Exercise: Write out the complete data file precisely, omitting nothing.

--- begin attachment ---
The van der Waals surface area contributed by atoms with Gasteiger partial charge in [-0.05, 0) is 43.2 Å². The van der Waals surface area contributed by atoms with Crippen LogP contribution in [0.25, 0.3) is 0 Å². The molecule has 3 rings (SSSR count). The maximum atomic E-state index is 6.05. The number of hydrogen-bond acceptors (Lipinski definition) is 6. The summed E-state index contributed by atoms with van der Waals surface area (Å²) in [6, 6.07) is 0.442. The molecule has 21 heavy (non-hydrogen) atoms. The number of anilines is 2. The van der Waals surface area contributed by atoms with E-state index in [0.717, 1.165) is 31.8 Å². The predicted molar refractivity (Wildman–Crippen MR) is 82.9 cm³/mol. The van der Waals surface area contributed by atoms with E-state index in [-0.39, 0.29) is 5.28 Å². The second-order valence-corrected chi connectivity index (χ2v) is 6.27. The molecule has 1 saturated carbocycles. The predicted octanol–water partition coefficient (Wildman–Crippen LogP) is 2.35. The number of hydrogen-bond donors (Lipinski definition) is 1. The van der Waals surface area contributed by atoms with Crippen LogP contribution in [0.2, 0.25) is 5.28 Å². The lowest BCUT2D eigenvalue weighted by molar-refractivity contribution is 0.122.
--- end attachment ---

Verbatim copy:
The van der Waals surface area contributed by atoms with Gasteiger partial charge in [-0.05, 0) is 43.2 Å². The van der Waals surface area contributed by atoms with Crippen LogP contribution in [0.25, 0.3) is 0 Å². The molecule has 3 rings (SSSR count). The maximum atomic E-state index is 6.05. The number of hydrogen-bond acceptors (Lipinski definition) is 6. The summed E-state index contributed by atoms with van der Waals surface area (Å²) in [6, 6.07) is 0.442. The molecule has 21 heavy (non-hydrogen) atoms. The number of anilines is 2. The van der Waals surface area contributed by atoms with E-state index in [0.717, 1.165) is 31.8 Å². The predicted molar refractivity (Wildman–Crippen MR) is 82.9 cm³/mol. The van der Waals surface area contributed by atoms with E-state index in [-0.39, 0.29) is 5.28 Å². The second-order valence-corrected chi connectivity index (χ2v) is 6.27. The molecule has 1 saturated carbocycles. The predicted octanol–water partition coefficient (Wildman–Crippen LogP) is 2.35. The number of hydrogen-bond donors (Lipinski definition) is 1. The van der Waals surface area contributed by atoms with Crippen LogP contribution in [0.2, 0.25) is 5.28 Å². The lowest BCUT2D eigenvalue weighted by molar-refractivity contribution is 0.122.